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So when I read this book, I had all my views flung into the Hudson River. Amid one of the most horrific days in human history, when 19 fanatics cold-bloodedly butchered thousands of human beings in a series of well-planned and ghastly attacks, the people of a fairly small town in a quiet and relatively obscure corner of the world displayed the highest levels of humanity, warmth, and hospitality, taking into their homes, schools, gymnasiums, and hearts thousands of innocent travelers who were caught stranded by this horror of history.
"The Day the World Came to Town" tells of how ordinary Canadians and equally ordinary airline passengers coped with being trapped together in the town of Gander during the days in which the entire United States' airspace was shut down. The small airport was packed with planes from all over the world, the town with people from across the globe, of every ethnicity, faith, and type.
The Canadians did everything possible to make these unsought guests as comfortable and welcome as possible. The guests in turn did everything they could to minimize their footprint on the town. And when they left, they did everything they could to thank the community -- there are scholarships established by some of the groups of then-stranded passengers to support education there: here is the website for one of them, run by the Columbus Foundation:
And the passengers built warm personal relationships with the folks in Gander, going back for the 10th anniversary:
The writing is warm, close, lyrical, and focuses on people...the local Hugo Boss owner who gets to meet the big chief when his plane is stranded there...the family bringing home an adopted child from Eastern Europe...another family worried about the fate of their NYFD firefighter nephew (I won't give that ending away)...the London Rabbi who needs a special diet and wants to help others...the local residents who provide everything they have to visitors...the RSPCA inspectors who take care of the pets on the planes...the Royal Canadian Mounted Police Sergeant who gets permission to wear the "red serge" when the passengers finally leave...the famous artist's gift to a school.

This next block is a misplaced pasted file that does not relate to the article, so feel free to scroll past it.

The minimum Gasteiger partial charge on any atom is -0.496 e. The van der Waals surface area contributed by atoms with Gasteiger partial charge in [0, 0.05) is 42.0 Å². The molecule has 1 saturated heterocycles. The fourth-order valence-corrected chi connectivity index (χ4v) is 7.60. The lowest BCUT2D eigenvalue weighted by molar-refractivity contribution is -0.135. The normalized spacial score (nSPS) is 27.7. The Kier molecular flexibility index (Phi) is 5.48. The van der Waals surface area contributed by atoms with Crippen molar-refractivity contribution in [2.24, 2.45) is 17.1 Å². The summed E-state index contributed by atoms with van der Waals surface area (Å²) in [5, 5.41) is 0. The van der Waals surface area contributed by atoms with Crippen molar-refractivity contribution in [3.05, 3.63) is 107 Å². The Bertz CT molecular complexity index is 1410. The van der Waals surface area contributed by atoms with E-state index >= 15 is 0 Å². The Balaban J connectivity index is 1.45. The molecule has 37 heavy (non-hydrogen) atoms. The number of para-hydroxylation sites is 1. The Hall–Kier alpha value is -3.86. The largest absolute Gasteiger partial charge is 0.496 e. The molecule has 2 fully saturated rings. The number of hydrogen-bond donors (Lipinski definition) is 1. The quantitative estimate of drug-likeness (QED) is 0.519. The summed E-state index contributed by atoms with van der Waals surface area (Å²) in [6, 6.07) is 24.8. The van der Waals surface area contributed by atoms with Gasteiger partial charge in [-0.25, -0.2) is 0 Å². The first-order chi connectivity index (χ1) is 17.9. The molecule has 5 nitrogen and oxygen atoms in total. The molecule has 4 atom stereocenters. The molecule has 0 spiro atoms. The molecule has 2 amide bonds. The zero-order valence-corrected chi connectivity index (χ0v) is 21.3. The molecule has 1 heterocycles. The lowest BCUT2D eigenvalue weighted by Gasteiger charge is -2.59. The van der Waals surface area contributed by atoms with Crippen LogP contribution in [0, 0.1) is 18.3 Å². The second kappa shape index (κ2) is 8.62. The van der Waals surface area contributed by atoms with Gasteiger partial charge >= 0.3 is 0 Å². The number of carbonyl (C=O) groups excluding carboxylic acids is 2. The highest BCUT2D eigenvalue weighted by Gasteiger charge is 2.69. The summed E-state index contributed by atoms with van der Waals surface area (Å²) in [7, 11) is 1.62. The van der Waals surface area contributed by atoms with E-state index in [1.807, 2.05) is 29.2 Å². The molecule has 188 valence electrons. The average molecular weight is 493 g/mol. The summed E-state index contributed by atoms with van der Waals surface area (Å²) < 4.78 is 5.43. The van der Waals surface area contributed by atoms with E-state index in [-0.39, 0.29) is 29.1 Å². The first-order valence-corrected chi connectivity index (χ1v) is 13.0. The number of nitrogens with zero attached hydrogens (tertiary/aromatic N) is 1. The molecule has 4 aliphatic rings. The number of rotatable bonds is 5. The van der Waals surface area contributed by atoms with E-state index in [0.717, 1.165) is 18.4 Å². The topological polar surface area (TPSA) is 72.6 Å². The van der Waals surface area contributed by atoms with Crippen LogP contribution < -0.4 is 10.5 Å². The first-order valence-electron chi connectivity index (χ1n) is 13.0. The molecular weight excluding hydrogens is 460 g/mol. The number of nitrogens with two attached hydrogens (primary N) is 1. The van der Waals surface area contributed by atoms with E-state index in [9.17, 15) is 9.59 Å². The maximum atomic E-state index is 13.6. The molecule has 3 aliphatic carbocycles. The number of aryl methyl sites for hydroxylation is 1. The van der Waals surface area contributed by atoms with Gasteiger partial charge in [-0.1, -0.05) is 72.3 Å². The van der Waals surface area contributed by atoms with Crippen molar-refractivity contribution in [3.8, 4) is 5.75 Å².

After reading this book, I found myself having faith in humanity again. Maybe, in spite of the endless cavalcade of bullies, bad news, sadists, terrorists, uncaring rulers, tyrants, self-serving egomaniacs, and other human monsters that seem to define, rule, and carve up the world to their benefit...human beings are not so bad after all.
Maybe Anne Frank was right: "In spite of everything, I still believe that people are good at heart."
This book makes you believe that.
One stranded couple DeFede follows had a family member who was thought to be at the Trade Center. For days they were unable to get information about their loved one but their hosts in Gander never stopped trying and ultimately succeeded in learning his fate. The animals stowed in cargo were treated with tender loving care. Some inhabitants turned their entire houses over to passengers, with instructions to take what they wanted and just close the door on their way out. In this small town solutions were found and accommodations made for an Orthodox Jew and a number of passengers who spoke no English.
The author does a very good job of juggling many different stories and locations. DeFede's book shines a light on the best of humanity during the darkest of times.